I built a center cubby box to replace the center seat. I wanted to make it as roomy as possible. The Green Rover has a factory utility box that fits under the center seat above the transfer case. I added an interior door handle to the front inside of the utility box to make it easily removable. The inside box was triple coated with sound deadening insulation.

The cubby box was constructed out of plywood, covered with sound deadening insulation on the inside and dense foam on the outside.

The overall height is 13 inches at the rear and 12 inches at the front. I determined that this was the best height to rest my arm and the front slant let my hand side forward to the sift knob. The finished dimensions are the same as the center seat bottom cushion allowing me to use the stock mounting brackets. This also provided space behind for a large fire extinguisher.

I built a front ceiling rack to mount the radios. This is made of plywood. Basically its a bottom and front with the corner rounded, covered with dense foam and upholstery. It sits on the inside top railing. The rack holds a stereo with two speakers and a CB with weather channels and an exterior speaker. These are powered by the rear deep cycle battery.

The instrumentation has been changed. The large dual gauge has been replaced with a Smiths tach from an MGB. A pair of Smiths fuel gauges from MGBs show the fuel level in the front two fuel tanks. A Smiths water temperature gauge and a Smiths oil pressure gauge provide information from the engine. A Lucas voltmeter replaces the 30 Amp ammeter to show the condition of the charging system. The oil pressure, generator and cold running lamps were retained.

I replaced the broken stock speedometer with a series III speedometer. This adds a trip odometer, a bright light indicator and two additional warning lights.

The dual wiper motors were replaced with a series III single wiper motor system. The new wiper system works a lot better and is safer in bad weather.

I replaced the original windscreens with the heated windscreens that were optional on late series Land Rovers. The Amber warning light in the speedometer is lit when the windscreen heater elements are on. The green warning light is lit when the rear work lamp is on.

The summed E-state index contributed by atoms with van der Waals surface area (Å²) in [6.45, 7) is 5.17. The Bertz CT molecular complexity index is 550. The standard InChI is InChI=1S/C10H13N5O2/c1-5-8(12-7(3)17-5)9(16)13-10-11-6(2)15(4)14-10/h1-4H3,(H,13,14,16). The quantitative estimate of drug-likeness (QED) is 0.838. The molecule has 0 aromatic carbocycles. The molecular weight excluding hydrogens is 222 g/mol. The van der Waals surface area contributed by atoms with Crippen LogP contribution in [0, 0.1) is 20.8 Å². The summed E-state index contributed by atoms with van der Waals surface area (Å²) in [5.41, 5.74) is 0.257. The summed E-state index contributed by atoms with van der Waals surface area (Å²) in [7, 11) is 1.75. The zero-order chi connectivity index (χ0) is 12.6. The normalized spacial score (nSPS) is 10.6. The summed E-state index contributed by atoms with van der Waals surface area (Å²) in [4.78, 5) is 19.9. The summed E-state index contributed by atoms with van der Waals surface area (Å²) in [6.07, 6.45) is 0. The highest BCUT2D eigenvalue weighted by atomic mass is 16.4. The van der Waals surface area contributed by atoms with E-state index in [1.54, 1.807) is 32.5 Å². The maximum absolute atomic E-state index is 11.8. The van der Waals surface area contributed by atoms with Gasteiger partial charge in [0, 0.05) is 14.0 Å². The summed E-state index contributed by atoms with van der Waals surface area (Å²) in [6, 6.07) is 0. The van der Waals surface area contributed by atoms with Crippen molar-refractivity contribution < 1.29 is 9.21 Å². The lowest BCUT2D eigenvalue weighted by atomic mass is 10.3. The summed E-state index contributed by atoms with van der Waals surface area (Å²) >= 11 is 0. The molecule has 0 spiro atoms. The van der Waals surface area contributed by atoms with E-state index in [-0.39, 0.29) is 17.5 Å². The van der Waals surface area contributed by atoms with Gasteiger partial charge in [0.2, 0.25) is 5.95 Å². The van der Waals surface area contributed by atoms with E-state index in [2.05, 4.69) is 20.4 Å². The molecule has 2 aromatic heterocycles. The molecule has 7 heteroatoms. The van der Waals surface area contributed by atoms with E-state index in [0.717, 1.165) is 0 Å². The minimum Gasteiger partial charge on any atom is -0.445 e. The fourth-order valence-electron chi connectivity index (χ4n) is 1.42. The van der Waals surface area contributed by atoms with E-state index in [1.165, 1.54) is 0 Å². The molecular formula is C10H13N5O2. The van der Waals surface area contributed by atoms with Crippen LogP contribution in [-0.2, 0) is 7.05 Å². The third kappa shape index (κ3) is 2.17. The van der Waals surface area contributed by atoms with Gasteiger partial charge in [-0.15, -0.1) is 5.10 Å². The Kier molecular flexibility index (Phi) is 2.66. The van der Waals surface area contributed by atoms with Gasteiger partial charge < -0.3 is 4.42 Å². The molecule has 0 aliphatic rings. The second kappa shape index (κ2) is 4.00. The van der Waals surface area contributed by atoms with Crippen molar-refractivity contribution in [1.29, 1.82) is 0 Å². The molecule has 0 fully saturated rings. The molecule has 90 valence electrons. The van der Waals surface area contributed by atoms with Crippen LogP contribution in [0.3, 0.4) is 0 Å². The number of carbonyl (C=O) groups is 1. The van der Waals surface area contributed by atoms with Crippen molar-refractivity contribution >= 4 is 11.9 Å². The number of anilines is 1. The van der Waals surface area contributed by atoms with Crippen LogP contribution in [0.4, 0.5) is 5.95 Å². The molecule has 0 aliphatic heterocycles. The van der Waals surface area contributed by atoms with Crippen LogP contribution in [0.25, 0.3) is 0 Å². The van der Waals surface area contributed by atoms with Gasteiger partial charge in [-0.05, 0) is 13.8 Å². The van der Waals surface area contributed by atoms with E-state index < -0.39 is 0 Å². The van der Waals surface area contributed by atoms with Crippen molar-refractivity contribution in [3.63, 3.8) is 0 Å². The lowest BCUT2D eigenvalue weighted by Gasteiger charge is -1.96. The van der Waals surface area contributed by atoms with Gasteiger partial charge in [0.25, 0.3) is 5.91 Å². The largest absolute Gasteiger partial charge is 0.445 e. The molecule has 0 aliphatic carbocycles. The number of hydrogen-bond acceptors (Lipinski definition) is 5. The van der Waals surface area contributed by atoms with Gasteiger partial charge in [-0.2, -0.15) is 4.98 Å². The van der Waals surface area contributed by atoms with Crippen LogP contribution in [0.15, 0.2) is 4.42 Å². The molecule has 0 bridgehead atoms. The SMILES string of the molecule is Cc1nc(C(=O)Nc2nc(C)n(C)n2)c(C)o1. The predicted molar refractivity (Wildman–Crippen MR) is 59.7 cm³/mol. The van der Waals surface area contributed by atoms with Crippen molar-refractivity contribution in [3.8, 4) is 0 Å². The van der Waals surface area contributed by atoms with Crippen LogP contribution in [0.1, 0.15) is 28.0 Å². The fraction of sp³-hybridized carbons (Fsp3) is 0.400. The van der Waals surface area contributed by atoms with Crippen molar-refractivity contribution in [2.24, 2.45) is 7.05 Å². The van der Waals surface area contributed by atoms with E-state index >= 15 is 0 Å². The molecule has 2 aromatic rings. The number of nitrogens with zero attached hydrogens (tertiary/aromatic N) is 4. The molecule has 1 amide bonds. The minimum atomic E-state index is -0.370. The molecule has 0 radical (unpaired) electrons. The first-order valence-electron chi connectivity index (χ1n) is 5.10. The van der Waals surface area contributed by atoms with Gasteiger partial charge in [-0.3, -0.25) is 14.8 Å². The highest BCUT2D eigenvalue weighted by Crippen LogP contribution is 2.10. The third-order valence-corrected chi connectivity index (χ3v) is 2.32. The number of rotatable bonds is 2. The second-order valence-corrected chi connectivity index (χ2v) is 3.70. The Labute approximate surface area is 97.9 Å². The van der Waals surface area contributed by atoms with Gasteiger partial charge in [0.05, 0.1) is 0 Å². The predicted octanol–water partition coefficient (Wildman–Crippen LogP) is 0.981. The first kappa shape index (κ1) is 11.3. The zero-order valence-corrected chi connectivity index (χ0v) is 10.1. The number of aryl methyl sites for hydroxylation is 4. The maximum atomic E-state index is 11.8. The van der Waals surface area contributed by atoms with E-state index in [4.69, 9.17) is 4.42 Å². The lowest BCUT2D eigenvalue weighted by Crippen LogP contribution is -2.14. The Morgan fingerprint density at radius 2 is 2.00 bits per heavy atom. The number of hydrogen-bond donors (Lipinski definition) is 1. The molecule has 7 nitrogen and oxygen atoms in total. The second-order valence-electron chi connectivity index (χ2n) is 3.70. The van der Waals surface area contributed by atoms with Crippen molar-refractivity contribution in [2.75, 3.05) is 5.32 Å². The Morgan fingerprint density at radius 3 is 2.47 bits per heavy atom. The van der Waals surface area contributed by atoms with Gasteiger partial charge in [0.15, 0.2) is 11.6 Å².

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Petrol, water and propane

I wanted more petrol capacity that the original 12 gallon front tank, but I did not want to mount jerry cans outside the car where they could be hit or on the roof where they would raise the car's center of gravity.

I added a second front fuel tank under the left front seat. A stock front side filler assembly with a modified hose was used. This added an additional 12 gallon capacity inside the car with the weight at the frame height.

Next I added an 18 gallon rear petrol tank. This is the tank that comes stock on 109 station wagons. I used the filler assembly from a Land Rover high capacity pickup. This provided a total petrol capacity of 42 gallons, all inside the body at frame level.

The Green Rover rear filler

The 109 two door has a bench along each side of the rear. The space under the bench between the front fuel tank and the rear wheel arch is unused. There is an unused frame outrigger located on each side under this space.

On the right side is a horizontal five gallon propane tank mounted on the outrigger. It has a regulator that provides low pressure gas for the cooker. There is also a valved 'T' fitting for filling the tank. The 'T' is also used to connect a reserve bottle if the built in tank empties in the field.

I cut a rectangular hole in the side of the body to provide access to the propane tank. The access lid and hardware is a Land Rover rear toolbox lid.

The Green Rover propane tank

On the left side in this previously unused space is a fifteen gallon stainless steel water tank. I cut a rectangular hole into the top of the bench. The tank has a top flange that sits on top of the bench. Additionally, it rests on the outrigger below it.

I used a recessed filler bracket from a front fuel tank. The metal filler tube was cut off just below the mounting flange and PVC tubing was placed inside the remaining metal filler tube to fill the water tank without contacting the metal filler.